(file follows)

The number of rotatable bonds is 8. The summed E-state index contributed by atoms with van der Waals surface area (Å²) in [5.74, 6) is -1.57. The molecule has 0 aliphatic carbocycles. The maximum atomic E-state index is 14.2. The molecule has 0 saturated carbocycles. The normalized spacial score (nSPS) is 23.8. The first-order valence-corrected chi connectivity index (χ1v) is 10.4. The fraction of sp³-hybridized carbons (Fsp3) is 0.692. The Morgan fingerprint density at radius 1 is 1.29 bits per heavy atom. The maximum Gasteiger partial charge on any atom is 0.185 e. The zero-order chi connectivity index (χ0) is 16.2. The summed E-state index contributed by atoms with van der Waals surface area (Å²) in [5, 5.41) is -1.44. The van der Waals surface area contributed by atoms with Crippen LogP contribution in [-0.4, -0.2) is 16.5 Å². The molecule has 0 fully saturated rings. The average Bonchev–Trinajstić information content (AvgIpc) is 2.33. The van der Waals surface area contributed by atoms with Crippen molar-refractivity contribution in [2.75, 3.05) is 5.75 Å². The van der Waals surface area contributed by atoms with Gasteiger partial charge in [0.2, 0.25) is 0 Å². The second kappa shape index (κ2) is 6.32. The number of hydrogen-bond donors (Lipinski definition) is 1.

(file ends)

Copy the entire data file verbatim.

The number of rotatable bonds is 8. The summed E-state index contributed by atoms with van der Waals surface area (Å²) in [5.74, 6) is -1.57. The molecule has 0 aliphatic carbocycles. The maximum atomic E-state index is 14.2. The molecule has 0 saturated carbocycles. The normalized spacial score (nSPS) is 23.8. The first-order valence-corrected chi connectivity index (χ1v) is 10.4. The fraction of sp³-hybridized carbons (Fsp3) is 0.692. The Morgan fingerprint density at radius 1 is 1.29 bits per heavy atom. The maximum Gasteiger partial charge on any atom is 0.185 e. The zero-order chi connectivity index (χ0) is 16.2. The summed E-state index contributed by atoms with van der Waals surface area (Å²) in [5, 5.41) is -1.44. The van der Waals surface area contributed by atoms with Crippen LogP contribution in [-0.4, -0.2) is 16.5 Å². The molecule has 0 fully saturated rings. The average Bonchev–Trinajstić information content (AvgIpc) is 2.33. The van der Waals surface area contributed by atoms with Crippen molar-refractivity contribution in [2.75, 3.05) is 5.75 Å². The van der Waals surface area contributed by atoms with Gasteiger partial charge in [0.2, 0.25) is 0 Å². The second kappa shape index (κ2) is 6.32. The number of hydrogen-bond donors (Lipinski definition) is 1.